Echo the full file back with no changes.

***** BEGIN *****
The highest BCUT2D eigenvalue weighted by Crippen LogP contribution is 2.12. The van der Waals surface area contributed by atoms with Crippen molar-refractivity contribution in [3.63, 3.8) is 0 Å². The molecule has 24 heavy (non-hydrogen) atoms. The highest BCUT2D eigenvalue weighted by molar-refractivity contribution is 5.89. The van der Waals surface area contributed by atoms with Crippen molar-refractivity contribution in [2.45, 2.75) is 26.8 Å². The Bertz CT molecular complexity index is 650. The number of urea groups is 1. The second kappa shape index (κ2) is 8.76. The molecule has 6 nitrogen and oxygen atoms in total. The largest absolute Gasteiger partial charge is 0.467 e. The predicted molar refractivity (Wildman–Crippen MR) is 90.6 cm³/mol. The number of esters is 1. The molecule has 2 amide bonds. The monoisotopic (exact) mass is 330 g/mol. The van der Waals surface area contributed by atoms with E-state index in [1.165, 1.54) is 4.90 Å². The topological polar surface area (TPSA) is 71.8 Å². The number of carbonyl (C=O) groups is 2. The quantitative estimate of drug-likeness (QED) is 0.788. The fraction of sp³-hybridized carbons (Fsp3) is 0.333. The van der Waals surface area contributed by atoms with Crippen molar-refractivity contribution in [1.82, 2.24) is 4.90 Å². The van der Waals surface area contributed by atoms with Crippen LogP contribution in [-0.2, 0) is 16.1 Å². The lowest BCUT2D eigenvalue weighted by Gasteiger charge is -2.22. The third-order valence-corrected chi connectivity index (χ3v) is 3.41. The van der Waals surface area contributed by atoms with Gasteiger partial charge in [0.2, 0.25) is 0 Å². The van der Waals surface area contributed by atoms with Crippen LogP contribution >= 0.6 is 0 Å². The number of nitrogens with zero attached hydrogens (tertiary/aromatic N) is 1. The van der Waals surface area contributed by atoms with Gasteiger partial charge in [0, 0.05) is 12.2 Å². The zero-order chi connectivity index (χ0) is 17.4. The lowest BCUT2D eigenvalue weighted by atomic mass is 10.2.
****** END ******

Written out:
The highest BCUT2D eigenvalue weighted by Crippen LogP contribution is 2.12. The van der Waals surface area contributed by atoms with Crippen molar-refractivity contribution in [3.63, 3.8) is 0 Å². The molecule has 24 heavy (non-hydrogen) atoms. The highest BCUT2D eigenvalue weighted by molar-refractivity contribution is 5.89. The van der Waals surface area contributed by atoms with Crippen molar-refractivity contribution in [2.45, 2.75) is 26.8 Å². The Bertz CT molecular complexity index is 650. The number of urea groups is 1. The second kappa shape index (κ2) is 8.76. The molecule has 6 nitrogen and oxygen atoms in total. The largest absolute Gasteiger partial charge is 0.467 e. The predicted molar refractivity (Wildman–Crippen MR) is 90.6 cm³/mol. The number of esters is 1. The molecule has 2 amide bonds. The monoisotopic (exact) mass is 330 g/mol. The van der Waals surface area contributed by atoms with E-state index in [1.165, 1.54) is 4.90 Å². The topological polar surface area (TPSA) is 71.8 Å². The number of carbonyl (C=O) groups is 2. The quantitative estimate of drug-likeness (QED) is 0.788. The fraction of sp³-hybridized carbons (Fsp3) is 0.333. The van der Waals surface area contributed by atoms with Crippen molar-refractivity contribution in [1.82, 2.24) is 4.90 Å². The van der Waals surface area contributed by atoms with Crippen LogP contribution in [-0.2, 0) is 16.1 Å². The lowest BCUT2D eigenvalue weighted by Gasteiger charge is -2.22. The third-order valence-corrected chi connectivity index (χ3v) is 3.41. The van der Waals surface area contributed by atoms with Gasteiger partial charge in [0.2, 0.25) is 0 Å². The van der Waals surface area contributed by atoms with Crippen LogP contribution >= 0.6 is 0 Å². The number of nitrogens with zero attached hydrogens (tertiary/aromatic N) is 1. The van der Waals surface area contributed by atoms with Gasteiger partial charge in [0, 0.05) is 12.2 Å². The zero-order chi connectivity index (χ0) is 17.4. The lowest BCUT2D eigenvalue weighted by atomic mass is 10.2.